Protecting the pollinators

Bees, butterflies and birds were the focus at the Garden at St. Francis Episcopal Church


A healthy garden relies on many things, among them sunlight, proper irrigation, regular weed removal, and human upkeep.

But unbeknown to many, the key to the success of natural food sources is simple: pollinators. Threats to the environment and the habitats of bees, butterflies and even birds — earth’s pollinators — can put gardens at risk.

Volunteers at the Garden at St. Francis Episcopal Church in North Bellmore hope not only to help protect local pollinators, but also to make an impact by educating the community about their importance, and creating an environment that allows them to thrive.

On the heels of the garden’s Pollinator Week, which wrapped up last Saturday, St. Francis’s garden manager, Kristin Talbot, told the Herald that the mission to protect pollinators is part of a national movement.

“Pollinator Partnership is a national organization, built by people who are trying to spread resources and knowledge about pollinators, to people who are just living in their neighborhoods that are interested in protecting pollinators, farmers like us, (and) people who are turning to land management and have acres and acres in preservation,” Talbot explained. “They’re a really great resource.”

Talbot, who grew up in Wantagh and majored in environment studies at the University of Vermont, said the garden’s volunteers learned of National Pollinator Week earlier this year. It takes place annually in the last full week of June, and the gardeners thought it would be good way to spread the garden’s values to others.

“Tuesday was the summer solstice,” Talbot said. “When you’re talking about a shift in seasons, that’s one of the really intricate threads of pollinators, because they respond to seasonal blooms. The health of these colonies relies on certain flowers coming in at the right times.”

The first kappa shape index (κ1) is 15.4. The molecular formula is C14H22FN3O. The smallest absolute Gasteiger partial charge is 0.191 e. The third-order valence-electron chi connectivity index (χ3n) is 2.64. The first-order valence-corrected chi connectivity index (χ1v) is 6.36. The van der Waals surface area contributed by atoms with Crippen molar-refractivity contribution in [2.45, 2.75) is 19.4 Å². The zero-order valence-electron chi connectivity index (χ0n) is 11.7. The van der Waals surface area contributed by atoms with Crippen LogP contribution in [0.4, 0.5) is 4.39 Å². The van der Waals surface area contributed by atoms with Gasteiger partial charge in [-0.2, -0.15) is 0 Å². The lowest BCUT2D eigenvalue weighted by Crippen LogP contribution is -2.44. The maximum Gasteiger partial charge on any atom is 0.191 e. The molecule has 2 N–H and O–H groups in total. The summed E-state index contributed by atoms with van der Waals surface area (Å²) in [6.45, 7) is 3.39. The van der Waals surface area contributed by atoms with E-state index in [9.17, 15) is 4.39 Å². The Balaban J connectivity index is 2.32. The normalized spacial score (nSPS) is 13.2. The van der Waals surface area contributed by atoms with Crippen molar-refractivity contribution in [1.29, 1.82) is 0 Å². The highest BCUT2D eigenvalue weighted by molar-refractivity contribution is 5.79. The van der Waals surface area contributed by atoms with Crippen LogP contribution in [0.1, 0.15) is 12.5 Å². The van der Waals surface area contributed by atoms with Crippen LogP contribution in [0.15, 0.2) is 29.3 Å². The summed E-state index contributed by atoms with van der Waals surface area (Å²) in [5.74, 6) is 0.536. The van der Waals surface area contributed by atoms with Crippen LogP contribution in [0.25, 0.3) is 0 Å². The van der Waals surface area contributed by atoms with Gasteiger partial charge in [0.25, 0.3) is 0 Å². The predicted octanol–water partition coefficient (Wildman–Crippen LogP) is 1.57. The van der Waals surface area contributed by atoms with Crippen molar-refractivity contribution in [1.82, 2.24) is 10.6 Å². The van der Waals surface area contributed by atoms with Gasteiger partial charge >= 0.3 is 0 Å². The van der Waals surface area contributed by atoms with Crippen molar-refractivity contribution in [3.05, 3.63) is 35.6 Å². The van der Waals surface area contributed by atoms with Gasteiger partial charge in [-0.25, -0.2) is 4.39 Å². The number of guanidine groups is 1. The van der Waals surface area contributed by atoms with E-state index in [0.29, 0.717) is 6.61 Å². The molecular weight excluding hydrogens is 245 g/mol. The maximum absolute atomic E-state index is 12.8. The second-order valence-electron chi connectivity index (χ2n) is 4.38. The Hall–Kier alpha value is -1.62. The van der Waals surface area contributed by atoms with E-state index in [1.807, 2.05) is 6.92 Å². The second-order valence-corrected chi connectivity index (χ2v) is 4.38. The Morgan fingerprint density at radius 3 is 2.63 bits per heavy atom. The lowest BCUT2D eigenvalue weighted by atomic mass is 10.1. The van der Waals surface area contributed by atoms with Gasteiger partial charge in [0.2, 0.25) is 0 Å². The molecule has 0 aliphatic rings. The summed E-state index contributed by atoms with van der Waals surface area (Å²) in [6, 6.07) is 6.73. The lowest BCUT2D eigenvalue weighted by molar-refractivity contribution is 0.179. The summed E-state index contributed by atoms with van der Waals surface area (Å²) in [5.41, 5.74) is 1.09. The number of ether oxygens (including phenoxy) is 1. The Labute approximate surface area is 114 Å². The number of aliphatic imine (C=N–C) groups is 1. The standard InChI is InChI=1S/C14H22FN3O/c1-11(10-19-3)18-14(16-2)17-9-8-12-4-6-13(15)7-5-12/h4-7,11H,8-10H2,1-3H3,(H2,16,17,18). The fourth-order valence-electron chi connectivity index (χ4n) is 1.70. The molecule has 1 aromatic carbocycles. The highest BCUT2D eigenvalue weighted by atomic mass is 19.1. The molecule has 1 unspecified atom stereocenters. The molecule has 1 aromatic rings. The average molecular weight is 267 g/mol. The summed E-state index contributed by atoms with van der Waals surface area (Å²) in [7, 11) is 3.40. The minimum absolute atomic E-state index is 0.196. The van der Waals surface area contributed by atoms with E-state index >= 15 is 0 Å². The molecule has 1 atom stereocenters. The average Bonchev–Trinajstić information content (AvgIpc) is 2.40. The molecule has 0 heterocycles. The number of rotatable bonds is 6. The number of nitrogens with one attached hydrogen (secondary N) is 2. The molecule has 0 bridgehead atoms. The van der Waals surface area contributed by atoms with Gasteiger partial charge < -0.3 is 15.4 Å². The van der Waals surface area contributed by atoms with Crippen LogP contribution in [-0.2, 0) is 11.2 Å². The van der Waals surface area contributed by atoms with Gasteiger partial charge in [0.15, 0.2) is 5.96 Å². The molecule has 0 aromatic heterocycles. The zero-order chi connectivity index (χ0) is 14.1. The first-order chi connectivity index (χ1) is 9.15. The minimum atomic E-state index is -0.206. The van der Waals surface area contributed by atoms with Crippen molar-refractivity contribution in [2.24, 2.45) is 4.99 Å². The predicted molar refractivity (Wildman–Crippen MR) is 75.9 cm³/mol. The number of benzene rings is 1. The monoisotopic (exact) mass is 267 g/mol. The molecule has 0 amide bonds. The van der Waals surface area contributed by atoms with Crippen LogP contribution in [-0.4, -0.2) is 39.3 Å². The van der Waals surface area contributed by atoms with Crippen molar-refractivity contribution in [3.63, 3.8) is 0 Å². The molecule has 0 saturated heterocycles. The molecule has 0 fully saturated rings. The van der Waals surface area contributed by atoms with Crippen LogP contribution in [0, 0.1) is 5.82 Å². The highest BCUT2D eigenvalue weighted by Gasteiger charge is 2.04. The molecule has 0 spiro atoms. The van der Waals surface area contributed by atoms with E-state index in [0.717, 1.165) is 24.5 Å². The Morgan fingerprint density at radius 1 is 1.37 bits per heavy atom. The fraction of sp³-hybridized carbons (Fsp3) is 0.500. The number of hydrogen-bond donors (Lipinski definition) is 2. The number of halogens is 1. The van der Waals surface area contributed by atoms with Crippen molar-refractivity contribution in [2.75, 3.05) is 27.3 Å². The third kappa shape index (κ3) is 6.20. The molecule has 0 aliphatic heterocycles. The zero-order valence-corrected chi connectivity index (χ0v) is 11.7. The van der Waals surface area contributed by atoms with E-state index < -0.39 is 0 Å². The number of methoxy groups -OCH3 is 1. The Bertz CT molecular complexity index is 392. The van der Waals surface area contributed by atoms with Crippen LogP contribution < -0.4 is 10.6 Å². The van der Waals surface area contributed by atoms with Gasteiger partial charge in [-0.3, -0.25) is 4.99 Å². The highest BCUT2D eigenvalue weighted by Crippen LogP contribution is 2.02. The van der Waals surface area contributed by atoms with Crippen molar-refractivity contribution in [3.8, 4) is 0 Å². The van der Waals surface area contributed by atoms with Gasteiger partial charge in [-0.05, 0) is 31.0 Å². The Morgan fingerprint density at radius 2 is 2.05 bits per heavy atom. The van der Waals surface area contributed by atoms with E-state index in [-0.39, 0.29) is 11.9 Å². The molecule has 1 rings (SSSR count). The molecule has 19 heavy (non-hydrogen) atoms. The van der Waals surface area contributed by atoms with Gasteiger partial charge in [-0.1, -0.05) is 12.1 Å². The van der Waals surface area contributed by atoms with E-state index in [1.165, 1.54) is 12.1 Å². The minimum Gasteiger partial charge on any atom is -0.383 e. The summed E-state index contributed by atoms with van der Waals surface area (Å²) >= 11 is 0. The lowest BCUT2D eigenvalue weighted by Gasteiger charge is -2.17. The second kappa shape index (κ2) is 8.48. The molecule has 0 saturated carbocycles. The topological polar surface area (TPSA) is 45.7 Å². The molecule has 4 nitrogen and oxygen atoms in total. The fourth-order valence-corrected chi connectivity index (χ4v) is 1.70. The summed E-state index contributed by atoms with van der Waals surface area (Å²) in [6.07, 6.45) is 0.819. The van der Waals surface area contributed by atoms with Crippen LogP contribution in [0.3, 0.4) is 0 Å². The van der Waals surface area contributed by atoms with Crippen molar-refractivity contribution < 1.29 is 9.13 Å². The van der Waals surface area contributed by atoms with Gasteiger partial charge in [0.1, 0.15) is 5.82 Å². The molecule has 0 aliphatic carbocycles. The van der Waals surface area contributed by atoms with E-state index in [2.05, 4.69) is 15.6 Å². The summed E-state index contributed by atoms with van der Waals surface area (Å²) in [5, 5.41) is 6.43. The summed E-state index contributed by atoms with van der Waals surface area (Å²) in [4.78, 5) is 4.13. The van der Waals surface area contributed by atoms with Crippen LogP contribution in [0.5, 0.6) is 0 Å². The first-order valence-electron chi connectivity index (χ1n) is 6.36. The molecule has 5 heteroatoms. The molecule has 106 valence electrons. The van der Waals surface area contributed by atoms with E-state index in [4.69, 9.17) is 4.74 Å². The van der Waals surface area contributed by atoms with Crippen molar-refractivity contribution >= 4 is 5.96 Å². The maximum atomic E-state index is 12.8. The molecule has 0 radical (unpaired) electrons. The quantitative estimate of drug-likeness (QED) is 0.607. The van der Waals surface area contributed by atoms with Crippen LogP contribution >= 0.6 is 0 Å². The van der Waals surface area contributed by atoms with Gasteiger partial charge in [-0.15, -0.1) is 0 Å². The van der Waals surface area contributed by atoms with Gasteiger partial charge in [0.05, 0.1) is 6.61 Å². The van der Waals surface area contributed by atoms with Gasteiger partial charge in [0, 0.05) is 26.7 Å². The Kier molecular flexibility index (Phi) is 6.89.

In Nassau County, there are a few native pollinators, Talbot explained, but surprisingly, honeybees — while extremely valuable to a garden — are not considered native. “We have honeybees here, and that’s one of the biggest pollinators,” she said. “But honeybees are European, they’re not native. And a lot of pollinators that folks in the neighborhood are going to get in their yard are native pollinators.”

Those include mason bees, butterflies, moths and even birds.

Last Saturday morning, during the garden’s volunteer hours, aside from teaching about gardening and crops, Talbot also taught volunteers how to attract pollinators to their own gardens, which can be done easily, by planting flowers.

In addition to the garden’s volunteer hours, St. Francis also premiered its Children’s Playgroup. “What I find, as we’re bringing kids in, is there’s a built-in fear of bugs,” Talbot said. “If you don’t have adults in your life that model an acceptance of bugs, a lot of times we grow up fearful of them.

“What we’re trying to do is rework that cultural attitude and get kids excited about bugs,” she continued. “Kids know that bees sting, they’re a little dangerous, but they’re also a really important part of gardening and farming. We’re really trying to rework that by educating — the more you know, the less fearful that you are.”

The playgroup will meet every other Saturday, from noon to 3 p.m., and is free to join, but Talbot said that monetary donations are appreciated.

A benefit concert, by the South Country String Band, wrapped up the week’s festivities. The funds that were raised will benefit the garden, which provides fresh produce to those in need. Recipients include pantries at St. Francis de Chantal, in Wantagh, St. Barnabas the Apostle, in Bellmore, Long Island Cares, and the Bellmore-Merrick Central High School District’s Community Cupboard, among others.

St. Francis’s pastor, the Rev. Grace Flint, expanded on why it constantly works to help others. “For many years, our parish had a ministry devoted to feeding the hungry in our community, as God calls us to respond with loving compassion to the needs of others,” Flint said. “That mission expanded to include the garden, where we have a three-fold purpose — to care and tend the earth through sustainable farming practices, to create a space for our community to connect with the joy and wonder of growing food from seed to harvest, and to provide healthy produce to those experiencing food insecurity.”

The garden’s farm stands, Talbot said, will return on July 17, and continue weekly, on Sundays from 11 a.m. to 2 p.m., through late October. Honey, eggs and whatever vegetables are in season will be sold, Talbot said, and leftover produce will be donated.

For tips on gardening, and how to attract pollinators, Talbot said, anyone can visit Pollinator Partnership’s website,

“People can go on their website and learn and find other people on their activity map,” she said. “There’s probably other folks doing things that I don’t even know about, that are local to the community. They can get in touch, and learn how they can integrate this knowledge into their backyards.”